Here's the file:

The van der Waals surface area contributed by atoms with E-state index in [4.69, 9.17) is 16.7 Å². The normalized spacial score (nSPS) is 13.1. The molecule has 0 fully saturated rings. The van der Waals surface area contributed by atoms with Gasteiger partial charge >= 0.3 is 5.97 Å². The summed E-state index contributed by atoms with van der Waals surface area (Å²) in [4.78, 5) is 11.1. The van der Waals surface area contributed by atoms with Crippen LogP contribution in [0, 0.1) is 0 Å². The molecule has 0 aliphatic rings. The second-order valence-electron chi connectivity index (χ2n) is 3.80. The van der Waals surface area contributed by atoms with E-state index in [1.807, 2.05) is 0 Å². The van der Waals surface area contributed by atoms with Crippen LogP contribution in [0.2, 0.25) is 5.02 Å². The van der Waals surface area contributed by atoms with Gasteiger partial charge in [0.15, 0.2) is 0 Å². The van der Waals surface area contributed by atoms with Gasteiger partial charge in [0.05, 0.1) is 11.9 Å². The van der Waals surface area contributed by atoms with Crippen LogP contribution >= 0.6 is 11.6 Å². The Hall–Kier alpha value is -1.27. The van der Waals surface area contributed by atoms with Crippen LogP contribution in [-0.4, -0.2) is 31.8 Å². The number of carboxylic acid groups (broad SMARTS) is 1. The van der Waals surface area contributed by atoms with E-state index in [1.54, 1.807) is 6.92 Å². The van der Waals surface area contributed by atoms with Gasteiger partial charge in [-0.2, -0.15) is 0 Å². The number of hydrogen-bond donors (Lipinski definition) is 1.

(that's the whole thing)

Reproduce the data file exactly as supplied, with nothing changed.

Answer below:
The van der Waals surface area contributed by atoms with E-state index in [4.69, 9.17) is 16.7 Å². The normalized spacial score (nSPS) is 13.1. The molecule has 0 fully saturated rings. The van der Waals surface area contributed by atoms with Gasteiger partial charge >= 0.3 is 5.97 Å². The summed E-state index contributed by atoms with van der Waals surface area (Å²) in [4.78, 5) is 11.1. The van der Waals surface area contributed by atoms with Crippen LogP contribution in [0, 0.1) is 0 Å². The molecule has 0 aliphatic rings. The second-order valence-electron chi connectivity index (χ2n) is 3.80. The van der Waals surface area contributed by atoms with E-state index in [1.807, 2.05) is 0 Å². The van der Waals surface area contributed by atoms with Crippen LogP contribution in [0.2, 0.25) is 5.02 Å². The van der Waals surface area contributed by atoms with Gasteiger partial charge in [0.15, 0.2) is 0 Å². The van der Waals surface area contributed by atoms with Gasteiger partial charge in [0.05, 0.1) is 11.9 Å². The van der Waals surface area contributed by atoms with Crippen LogP contribution >= 0.6 is 11.6 Å². The Hall–Kier alpha value is -1.27. The van der Waals surface area contributed by atoms with Crippen LogP contribution in [-0.4, -0.2) is 31.8 Å². The number of carboxylic acid groups (broad SMARTS) is 1. The van der Waals surface area contributed by atoms with E-state index in [1.54, 1.807) is 6.92 Å². The van der Waals surface area contributed by atoms with Gasteiger partial charge in [-0.2, -0.15) is 0 Å². The number of hydrogen-bond donors (Lipinski definition) is 1.